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China's Shanzhai Culture: ‘Grabism’ and the politics of hybridity

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<mark>Journal publication date</mark>2015
<mark>Journal</mark>Journal of Contemporary China
Issue number92
Number of pages20
Pages (from-to)260-279
Publication StatusPublished
Early online date1/09/14
<mark>Original language</mark>English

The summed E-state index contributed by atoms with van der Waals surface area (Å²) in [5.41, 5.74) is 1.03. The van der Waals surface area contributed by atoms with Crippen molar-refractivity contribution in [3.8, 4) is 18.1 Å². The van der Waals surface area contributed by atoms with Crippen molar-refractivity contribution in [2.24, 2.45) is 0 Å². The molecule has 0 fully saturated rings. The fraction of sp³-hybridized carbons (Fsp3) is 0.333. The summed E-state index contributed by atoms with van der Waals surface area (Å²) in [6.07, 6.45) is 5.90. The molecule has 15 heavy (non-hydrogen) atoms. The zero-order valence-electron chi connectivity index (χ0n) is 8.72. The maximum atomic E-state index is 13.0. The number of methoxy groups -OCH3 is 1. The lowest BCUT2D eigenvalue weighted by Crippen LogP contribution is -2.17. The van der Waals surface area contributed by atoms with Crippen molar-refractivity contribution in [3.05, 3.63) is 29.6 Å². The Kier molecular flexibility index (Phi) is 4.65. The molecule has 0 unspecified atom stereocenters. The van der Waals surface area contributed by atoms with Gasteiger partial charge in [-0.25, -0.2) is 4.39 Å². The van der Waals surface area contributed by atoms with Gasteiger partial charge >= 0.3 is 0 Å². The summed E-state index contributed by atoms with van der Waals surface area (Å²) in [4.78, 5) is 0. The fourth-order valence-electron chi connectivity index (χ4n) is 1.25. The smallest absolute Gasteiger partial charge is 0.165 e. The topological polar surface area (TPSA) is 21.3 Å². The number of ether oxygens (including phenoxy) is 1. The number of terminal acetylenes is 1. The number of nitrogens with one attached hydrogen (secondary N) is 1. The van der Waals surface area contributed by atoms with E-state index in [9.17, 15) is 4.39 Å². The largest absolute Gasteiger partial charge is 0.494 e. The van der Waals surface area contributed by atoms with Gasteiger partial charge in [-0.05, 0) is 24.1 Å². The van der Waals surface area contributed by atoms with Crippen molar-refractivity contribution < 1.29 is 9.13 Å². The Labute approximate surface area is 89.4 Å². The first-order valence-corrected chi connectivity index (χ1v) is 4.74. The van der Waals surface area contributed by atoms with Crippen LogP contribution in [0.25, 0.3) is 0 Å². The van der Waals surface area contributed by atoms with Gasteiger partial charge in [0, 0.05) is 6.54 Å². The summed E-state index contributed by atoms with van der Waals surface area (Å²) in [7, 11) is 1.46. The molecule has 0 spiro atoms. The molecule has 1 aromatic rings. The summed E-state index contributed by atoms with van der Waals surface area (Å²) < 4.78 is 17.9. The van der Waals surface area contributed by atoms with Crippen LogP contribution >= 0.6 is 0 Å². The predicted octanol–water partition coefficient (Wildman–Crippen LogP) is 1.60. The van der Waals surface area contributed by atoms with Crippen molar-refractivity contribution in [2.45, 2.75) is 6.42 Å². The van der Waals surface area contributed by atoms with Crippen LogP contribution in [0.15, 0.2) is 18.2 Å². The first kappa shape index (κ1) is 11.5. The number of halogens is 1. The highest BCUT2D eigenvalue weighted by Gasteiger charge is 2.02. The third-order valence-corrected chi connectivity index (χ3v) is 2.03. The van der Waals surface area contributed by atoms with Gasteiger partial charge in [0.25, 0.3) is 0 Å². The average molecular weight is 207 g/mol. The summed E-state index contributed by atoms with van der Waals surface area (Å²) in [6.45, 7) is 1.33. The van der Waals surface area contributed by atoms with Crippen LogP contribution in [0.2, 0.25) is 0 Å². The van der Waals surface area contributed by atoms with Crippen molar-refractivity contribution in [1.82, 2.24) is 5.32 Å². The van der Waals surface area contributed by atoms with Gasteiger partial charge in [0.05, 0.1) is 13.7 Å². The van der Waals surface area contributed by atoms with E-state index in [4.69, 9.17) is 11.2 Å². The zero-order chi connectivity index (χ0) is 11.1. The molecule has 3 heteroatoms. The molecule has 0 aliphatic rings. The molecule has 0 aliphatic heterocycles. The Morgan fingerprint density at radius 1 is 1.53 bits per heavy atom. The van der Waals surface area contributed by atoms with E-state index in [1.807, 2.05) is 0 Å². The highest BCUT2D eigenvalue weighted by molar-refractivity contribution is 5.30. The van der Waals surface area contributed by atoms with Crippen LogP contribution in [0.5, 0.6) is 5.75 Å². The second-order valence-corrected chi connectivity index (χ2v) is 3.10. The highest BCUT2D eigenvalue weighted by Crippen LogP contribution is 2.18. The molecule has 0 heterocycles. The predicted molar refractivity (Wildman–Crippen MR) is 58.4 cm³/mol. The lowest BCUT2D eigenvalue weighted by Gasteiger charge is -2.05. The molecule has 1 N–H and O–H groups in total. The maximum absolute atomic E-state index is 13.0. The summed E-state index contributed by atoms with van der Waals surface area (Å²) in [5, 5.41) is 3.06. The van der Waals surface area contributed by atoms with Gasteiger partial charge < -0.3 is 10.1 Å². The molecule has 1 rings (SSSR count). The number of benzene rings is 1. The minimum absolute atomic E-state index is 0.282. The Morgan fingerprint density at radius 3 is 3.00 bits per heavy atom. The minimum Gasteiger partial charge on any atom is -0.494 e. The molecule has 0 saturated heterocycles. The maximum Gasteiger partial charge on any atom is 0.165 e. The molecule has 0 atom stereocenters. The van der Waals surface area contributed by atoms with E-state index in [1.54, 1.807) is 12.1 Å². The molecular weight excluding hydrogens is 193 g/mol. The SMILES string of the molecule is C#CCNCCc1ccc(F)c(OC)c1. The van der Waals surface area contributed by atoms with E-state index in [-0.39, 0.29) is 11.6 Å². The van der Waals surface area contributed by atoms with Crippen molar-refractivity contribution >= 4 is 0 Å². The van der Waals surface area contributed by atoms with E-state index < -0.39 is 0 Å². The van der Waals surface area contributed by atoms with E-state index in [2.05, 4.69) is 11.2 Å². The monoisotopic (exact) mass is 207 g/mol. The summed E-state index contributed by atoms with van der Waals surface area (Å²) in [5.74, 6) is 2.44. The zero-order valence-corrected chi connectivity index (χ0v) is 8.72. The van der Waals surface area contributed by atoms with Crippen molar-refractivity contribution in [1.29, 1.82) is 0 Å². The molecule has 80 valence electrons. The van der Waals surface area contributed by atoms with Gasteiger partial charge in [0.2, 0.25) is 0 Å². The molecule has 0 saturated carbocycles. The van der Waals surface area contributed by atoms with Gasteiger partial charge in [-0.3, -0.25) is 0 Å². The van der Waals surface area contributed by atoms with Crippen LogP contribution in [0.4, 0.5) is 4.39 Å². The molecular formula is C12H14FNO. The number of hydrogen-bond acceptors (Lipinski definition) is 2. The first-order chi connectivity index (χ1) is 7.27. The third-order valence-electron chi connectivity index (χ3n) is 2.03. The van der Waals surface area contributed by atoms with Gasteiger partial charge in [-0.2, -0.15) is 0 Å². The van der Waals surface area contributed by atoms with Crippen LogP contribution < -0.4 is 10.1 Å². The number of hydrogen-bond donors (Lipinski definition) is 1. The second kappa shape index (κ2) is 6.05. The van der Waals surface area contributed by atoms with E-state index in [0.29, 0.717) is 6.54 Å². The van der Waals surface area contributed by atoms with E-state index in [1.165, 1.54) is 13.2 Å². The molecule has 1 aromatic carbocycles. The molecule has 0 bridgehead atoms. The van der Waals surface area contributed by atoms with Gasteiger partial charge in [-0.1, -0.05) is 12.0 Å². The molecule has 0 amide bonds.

This article focuses on the broad spread of shanzhai culture in 2008, exploring the central question: what is it that brings such disparate phenomena together under one label? Shanzhai things have typically emerged from new spaces for participation in production beyond the control of formerly monopolistic authorities. But things are not necessarily shanzhai by birth, for it is also an identity affixed to things by consumers. The shanzhai identity's inherent ambiguity—almost the same but not quite—brings with it a dimension of disruption of authority (cf. Bhabha), but its political standpoints are elusive. Using insights from hybridity theory, this article characterizes shanzhai as a contemporary successor to what Lu Xun termed Grabism: the active reappropriation of economic and cultural authority for diverse local purposes, which have themselves been shaped and redefined by those same authorities.